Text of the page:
3. If readers gauge that you have paid money for a review: it’s not so good. Aside from the fact that  Amazon won’t allow ‘paid’ reviews and are increasingly clamping down staunchly on anything they can sniff out as having been ‘paid for and posted to amazon’ by review sites. (Similarly reviews from Fiverr, Craigslist are not permitted. ) The crackdown is to ensure readers get as much unbiased feedback on their products as possible, which, hey,  is a really good thing! I don’t want to buy a book that has a semi-biased opinion because I stuffed the readers pocket with some cash – ever. I want books that have been read and reviewed by people that don’t have a clue who the author is and will speak his/her mind, no matter how good or bad.

Consider too that a reader will act more favourably towards a ‘natural’ review which is of more interest to the general public. I don’t believe general readers want a run down/re-hash of a book’s plot, climax, denouement, etc, they want to know how a book made another reader feel. It can be a simple sentence left by Joe Bloggs that nudges a reader to hit the BUY button.  On average it works better than two pages of an in-depth editorial review that the reader isn’t interested in.

4. The site has a genuine policy of refunding for books they do not like which is a respectable philosophy! You won’t have your book trashed on their  own pages at least – and at a price.

5. I get lots of emails from individuals/sites telling me that they’d love to review my books. Of course they can word it how they please; I know it’s still a mailshot, and sure business is business, that’s fair enough, but without $$$ in the equation you’ll see that love evaporate pretty quickly.  That said: if they are really good at reviewing books, and you are willing to pay the cash, that’s fine and totally your prerogative.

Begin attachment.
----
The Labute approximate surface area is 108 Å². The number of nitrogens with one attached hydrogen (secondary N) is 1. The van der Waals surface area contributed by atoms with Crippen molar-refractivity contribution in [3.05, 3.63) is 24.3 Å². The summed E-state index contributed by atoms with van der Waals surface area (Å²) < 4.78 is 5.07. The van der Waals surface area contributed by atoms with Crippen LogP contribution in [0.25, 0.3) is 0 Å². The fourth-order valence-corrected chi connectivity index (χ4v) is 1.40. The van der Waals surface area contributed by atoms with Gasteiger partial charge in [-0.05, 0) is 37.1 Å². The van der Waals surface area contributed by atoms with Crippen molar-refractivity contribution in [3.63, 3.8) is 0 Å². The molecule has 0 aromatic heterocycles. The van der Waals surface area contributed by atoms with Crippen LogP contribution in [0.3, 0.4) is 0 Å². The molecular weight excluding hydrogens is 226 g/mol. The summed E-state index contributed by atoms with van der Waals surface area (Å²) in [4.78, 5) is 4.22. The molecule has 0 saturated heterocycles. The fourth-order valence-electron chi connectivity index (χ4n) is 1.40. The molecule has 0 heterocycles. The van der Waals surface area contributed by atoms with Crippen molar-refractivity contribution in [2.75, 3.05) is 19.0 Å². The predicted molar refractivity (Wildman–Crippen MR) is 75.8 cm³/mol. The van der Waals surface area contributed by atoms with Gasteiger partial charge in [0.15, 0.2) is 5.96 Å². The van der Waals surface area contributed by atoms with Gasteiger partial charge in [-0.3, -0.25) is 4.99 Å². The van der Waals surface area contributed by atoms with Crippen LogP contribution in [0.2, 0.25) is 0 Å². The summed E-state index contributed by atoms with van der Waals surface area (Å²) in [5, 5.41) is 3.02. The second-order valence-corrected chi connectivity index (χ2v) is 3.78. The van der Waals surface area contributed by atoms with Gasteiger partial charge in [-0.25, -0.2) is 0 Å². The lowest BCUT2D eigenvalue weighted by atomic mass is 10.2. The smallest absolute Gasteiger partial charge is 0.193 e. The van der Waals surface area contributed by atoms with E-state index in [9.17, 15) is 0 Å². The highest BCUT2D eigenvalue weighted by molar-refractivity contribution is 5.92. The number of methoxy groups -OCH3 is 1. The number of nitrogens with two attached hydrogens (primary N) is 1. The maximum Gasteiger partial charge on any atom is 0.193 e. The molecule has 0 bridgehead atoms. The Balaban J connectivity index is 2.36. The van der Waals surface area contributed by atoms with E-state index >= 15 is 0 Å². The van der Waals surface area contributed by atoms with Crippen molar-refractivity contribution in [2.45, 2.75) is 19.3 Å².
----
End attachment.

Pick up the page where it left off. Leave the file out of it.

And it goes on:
6. Sales Perspective: I do not believe that one review, however discerning it may be, can make an effective enough hit on a sales graph, (unless it comes from top media of course). I have tons of good reviews, but wait… so do thousands of other books. Remember, a reader’s choice is infinite. Gathering timely reviews ( fairly balanced and natural) will most definitely get your graphs moving upward, but I have never seen a spike in sales on the back of one review alone.

7. It doesn’t matter if Mike, Karen, or Maggie from Liverpool reviewed my book…. reviews are not the singular biggest effective marketing ploy anymore. For good effect they  must be consistently dripped in to a continuous and (often expensive) marketing campaign by actual marketing savvy people, including wherever possible, radio/TV/posters on shop windows etc.

Why do  Penguin/ Hodder/ Bloomsbury/ Harper..  etc have the biggest clout of all when it comes to selling and marketing? They spend thousands to earn it.

Sure, my friend, the reviewer is doing nothing ‘wrong’ per se, she is probably making a few bucks on her site, and good for her, though I’d say mainly on the back of her reputation and honesty, coupled with the undampening halo of most indie authors innocent enthusiasm. She  fits “somewhere.”

Bottom Line: Keep seeking reviews: just be wise about the sources.

Losing Emmy – Excerpt

 

Story Overview.

Emmy and Charlene are twenty-one year old twins. They are connected by sharing the same genes, the same hairbrush, even the same bed, but they couldn’t be more different in personality or ambition. Emmy is delicate and feminine whilst Charlene is more of a goth. With Charlene being the older twin by little more than a minute or two she is the protector, having always fixed her sister’s problems, but now Emmy is dying of cancer and it’s the one thing Charlene can’t ever fix.